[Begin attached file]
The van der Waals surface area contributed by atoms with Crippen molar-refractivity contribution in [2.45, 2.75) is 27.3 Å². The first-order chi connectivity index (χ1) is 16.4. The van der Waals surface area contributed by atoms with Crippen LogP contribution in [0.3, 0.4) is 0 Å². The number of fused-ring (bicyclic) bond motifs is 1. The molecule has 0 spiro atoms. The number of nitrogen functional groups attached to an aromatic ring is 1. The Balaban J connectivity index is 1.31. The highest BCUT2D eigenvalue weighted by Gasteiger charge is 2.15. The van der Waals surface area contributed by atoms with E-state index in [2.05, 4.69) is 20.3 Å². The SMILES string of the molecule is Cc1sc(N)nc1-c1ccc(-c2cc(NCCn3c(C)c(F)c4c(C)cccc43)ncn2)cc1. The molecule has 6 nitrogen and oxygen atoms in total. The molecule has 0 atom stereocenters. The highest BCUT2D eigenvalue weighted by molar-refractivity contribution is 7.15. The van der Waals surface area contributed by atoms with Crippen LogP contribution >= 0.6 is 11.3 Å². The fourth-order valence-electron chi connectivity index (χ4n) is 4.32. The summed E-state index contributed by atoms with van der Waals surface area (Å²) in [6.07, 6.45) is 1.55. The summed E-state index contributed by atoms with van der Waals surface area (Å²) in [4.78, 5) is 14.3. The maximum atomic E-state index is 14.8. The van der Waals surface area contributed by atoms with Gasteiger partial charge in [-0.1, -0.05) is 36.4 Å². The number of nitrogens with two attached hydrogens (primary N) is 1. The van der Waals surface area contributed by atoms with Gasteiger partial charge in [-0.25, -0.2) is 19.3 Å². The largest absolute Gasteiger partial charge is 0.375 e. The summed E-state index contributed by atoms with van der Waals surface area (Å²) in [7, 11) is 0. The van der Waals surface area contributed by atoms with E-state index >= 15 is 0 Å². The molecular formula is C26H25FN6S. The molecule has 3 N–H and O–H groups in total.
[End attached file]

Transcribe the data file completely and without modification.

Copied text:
The van der Waals surface area contributed by atoms with Crippen molar-refractivity contribution in [2.45, 2.75) is 27.3 Å². The first-order chi connectivity index (χ1) is 16.4. The van der Waals surface area contributed by atoms with Crippen LogP contribution in [0.3, 0.4) is 0 Å². The number of fused-ring (bicyclic) bond motifs is 1. The molecule has 0 spiro atoms. The number of nitrogen functional groups attached to an aromatic ring is 1. The Balaban J connectivity index is 1.31. The highest BCUT2D eigenvalue weighted by Gasteiger charge is 2.15. The van der Waals surface area contributed by atoms with E-state index in [2.05, 4.69) is 20.3 Å². The SMILES string of the molecule is Cc1sc(N)nc1-c1ccc(-c2cc(NCCn3c(C)c(F)c4c(C)cccc43)ncn2)cc1. The molecule has 6 nitrogen and oxygen atoms in total. The molecule has 0 atom stereocenters. The highest BCUT2D eigenvalue weighted by molar-refractivity contribution is 7.15. The van der Waals surface area contributed by atoms with Crippen LogP contribution >= 0.6 is 11.3 Å². The fourth-order valence-electron chi connectivity index (χ4n) is 4.32. The summed E-state index contributed by atoms with van der Waals surface area (Å²) in [6.07, 6.45) is 1.55. The summed E-state index contributed by atoms with van der Waals surface area (Å²) in [4.78, 5) is 14.3. The maximum atomic E-state index is 14.8. The van der Waals surface area contributed by atoms with Gasteiger partial charge in [-0.1, -0.05) is 36.4 Å². The number of nitrogens with two attached hydrogens (primary N) is 1. The van der Waals surface area contributed by atoms with Gasteiger partial charge in [-0.25, -0.2) is 19.3 Å². The largest absolute Gasteiger partial charge is 0.375 e. The summed E-state index contributed by atoms with van der Waals surface area (Å²) in [7, 11) is 0. The van der Waals surface area contributed by atoms with E-state index >= 15 is 0 Å². The molecular formula is C26H25FN6S. The molecule has 3 N–H and O–H groups in total.